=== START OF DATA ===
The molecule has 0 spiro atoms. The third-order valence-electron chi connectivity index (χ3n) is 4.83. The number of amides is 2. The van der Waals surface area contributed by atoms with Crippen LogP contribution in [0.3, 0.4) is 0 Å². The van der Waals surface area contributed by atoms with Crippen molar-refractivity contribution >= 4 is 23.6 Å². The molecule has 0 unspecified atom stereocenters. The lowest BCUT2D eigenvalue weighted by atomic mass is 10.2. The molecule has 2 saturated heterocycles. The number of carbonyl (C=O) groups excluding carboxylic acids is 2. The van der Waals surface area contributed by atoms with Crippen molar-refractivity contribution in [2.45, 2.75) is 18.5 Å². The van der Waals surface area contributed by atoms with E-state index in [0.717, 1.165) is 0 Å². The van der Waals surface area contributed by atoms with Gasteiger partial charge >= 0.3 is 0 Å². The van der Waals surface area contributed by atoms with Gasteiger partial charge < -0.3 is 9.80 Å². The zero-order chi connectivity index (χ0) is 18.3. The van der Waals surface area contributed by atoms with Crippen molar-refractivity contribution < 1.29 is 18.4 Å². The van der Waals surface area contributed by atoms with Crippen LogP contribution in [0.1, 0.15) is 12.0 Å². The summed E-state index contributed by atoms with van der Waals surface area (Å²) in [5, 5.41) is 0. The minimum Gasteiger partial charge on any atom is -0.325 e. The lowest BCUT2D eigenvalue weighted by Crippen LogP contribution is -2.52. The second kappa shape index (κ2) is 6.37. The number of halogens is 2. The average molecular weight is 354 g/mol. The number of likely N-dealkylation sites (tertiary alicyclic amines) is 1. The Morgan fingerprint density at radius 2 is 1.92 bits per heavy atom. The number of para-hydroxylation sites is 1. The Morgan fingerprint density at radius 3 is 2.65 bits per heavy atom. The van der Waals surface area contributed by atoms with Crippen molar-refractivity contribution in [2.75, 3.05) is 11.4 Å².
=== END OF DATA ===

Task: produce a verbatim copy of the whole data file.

The molecule has 0 spiro atoms. The third-order valence-electron chi connectivity index (χ3n) is 4.83. The number of amides is 2. The van der Waals surface area contributed by atoms with Crippen LogP contribution in [0.3, 0.4) is 0 Å². The van der Waals surface area contributed by atoms with Crippen molar-refractivity contribution >= 4 is 23.6 Å². The molecule has 0 unspecified atom stereocenters. The lowest BCUT2D eigenvalue weighted by atomic mass is 10.2. The molecule has 2 saturated heterocycles. The number of carbonyl (C=O) groups excluding carboxylic acids is 2. The van der Waals surface area contributed by atoms with Crippen molar-refractivity contribution in [2.45, 2.75) is 18.5 Å². The van der Waals surface area contributed by atoms with E-state index in [0.717, 1.165) is 0 Å². The van der Waals surface area contributed by atoms with Gasteiger partial charge >= 0.3 is 0 Å². The van der Waals surface area contributed by atoms with Gasteiger partial charge < -0.3 is 9.80 Å². The zero-order chi connectivity index (χ0) is 18.3. The van der Waals surface area contributed by atoms with Crippen molar-refractivity contribution < 1.29 is 18.4 Å². The van der Waals surface area contributed by atoms with Crippen LogP contribution in [0.1, 0.15) is 12.0 Å². The summed E-state index contributed by atoms with van der Waals surface area (Å²) in [5, 5.41) is 0. The minimum Gasteiger partial charge on any atom is -0.325 e. The lowest BCUT2D eigenvalue weighted by Crippen LogP contribution is -2.52. The second kappa shape index (κ2) is 6.37. The number of halogens is 2. The average molecular weight is 354 g/mol. The number of likely N-dealkylation sites (tertiary alicyclic amines) is 1. The Morgan fingerprint density at radius 2 is 1.92 bits per heavy atom. The number of para-hydroxylation sites is 1. The Morgan fingerprint density at radius 3 is 2.65 bits per heavy atom. The van der Waals surface area contributed by atoms with Crippen molar-refractivity contribution in [2.75, 3.05) is 11.4 Å².